Touré says the creek is named after slaves from the Modena Plantation on Skidaway Island who would escape and try to cross the water to Union-occupied coastal islands along the river during the Civil War.
It wasn't until one of his friends, who did not grow up in the Savannah area, asked state Sen. Lester Jackson, D-Savannah, why the name hadn't yet been changed that the legislator began thinking about how some could find it jarring.
Locals who find out about the creek are surprised by its name.
“Oh, God,” said Maia Wright, a 20-year-old Savannah resident who said she’d never heard of the creek before. “There’s the history in the history books, and then there’s history that’s left out of the history books.”
Seeing it through the eyes of an outsider, Jackson said he believes the time has come to change what some consider an offensive name.
He recently introduced bipartisan legislation that would encourage state officials to urge the United States Board of Geographic Names to change the name of the body of water to Freedom Creek. The board is tasked with maintaining uniform usage of geographic names across the country.
That proposal, Senate Resolution 685, received initial committee approval last week.
Senate Majority Leader Bill Cowsert, R-Athens, who co-sponsored the measure, said he understands how many find the name offensive.
“Out of sensitivity to those concerns I felt like it was a fair thing to do,” he said.
The shallow creek, surrounded by marsh, snakes its way down from a curve of the Skidaway River near Isle of Hope to a spot further south on the same river. When the tide is high, boaters use the cut-through to avoid having to adhere to the Isle of Hope Marina’s no-wake zone.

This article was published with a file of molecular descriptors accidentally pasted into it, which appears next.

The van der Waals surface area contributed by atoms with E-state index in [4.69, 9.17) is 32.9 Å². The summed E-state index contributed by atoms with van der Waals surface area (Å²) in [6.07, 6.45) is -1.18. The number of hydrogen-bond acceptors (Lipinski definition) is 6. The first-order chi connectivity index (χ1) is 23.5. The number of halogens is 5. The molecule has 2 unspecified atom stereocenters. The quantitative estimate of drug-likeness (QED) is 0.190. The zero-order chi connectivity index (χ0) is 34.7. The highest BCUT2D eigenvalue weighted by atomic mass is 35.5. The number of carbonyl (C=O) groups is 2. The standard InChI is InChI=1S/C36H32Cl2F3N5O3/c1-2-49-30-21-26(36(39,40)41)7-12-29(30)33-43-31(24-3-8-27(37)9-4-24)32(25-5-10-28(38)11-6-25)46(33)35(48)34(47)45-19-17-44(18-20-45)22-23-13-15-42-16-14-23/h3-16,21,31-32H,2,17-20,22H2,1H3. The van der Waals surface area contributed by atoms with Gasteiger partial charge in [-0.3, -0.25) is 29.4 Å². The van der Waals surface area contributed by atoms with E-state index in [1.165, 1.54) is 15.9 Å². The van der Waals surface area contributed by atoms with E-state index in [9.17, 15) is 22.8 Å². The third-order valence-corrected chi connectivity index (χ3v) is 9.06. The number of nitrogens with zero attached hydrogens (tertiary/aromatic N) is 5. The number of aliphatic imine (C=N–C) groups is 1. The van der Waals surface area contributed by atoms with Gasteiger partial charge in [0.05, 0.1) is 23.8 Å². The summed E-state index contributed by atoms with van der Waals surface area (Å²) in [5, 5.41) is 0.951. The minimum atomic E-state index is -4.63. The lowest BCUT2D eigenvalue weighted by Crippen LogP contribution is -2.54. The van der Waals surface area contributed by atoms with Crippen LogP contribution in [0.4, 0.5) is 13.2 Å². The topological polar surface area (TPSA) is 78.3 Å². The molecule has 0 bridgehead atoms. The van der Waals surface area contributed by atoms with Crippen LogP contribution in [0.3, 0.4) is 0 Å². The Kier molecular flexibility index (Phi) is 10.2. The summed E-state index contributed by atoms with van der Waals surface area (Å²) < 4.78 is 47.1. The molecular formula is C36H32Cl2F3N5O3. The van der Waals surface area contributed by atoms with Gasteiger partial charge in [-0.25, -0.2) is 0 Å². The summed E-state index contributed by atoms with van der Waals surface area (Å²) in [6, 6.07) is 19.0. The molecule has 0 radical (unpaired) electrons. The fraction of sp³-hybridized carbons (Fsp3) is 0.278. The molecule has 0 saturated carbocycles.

Some find the word “Negro” itself to be insensitive, but Touré said he’s more concerned with the connotation “runaway” brings — that the slaves, as property, were acting criminally.
“What this is about is bringing humanity to those people and taking that term ‘runaway’ to the next logical step,” he said. “What were they seeking? They were seeking freedom.”
Hanif Haynes, a local historian who works with the Pin Point Heritage Museum, said he thinks it’s possible the federal government will change the name. After all, he said, it’s been done before.
It’s difficult to determine exactly when the change occurred, but references to “Runaway Nigger Creek” are found in The Savannah Morning News in the late 1800s. Haynes, 63, said he even once had a map with the original name marking the waterway.
“Someone decided that name was too offensive and it got changed,” he said.
Cowsert said he thinks a formal request from Georgia officials could assist the name-change process.
“Naturally, they’re not bound by any of our recommendations,” he said, “but it’s good for the federal government to know the feelings of the people of Georgia.”
Jackson held a town hall meeting in Savannah last summer where he said many attendees not only urged he work to change the name, but demanded it.
Wright, the 20-year-old Savannah resident, said it was time for the name to go.
“They should take that very offensive and terribly associated history (of Runaway Negro Creek) and name it something that highlights a better part of history and not the tragic part,” she said.
While on a boat tour of the creek with Touré last week, Jackson stressed that his intention is to have a more full and accurate portrayal of the Savannah-area’s history.
“It’s not about trying to erase history,” Jackson said.
Touré added: “It’s about trying to correct it.”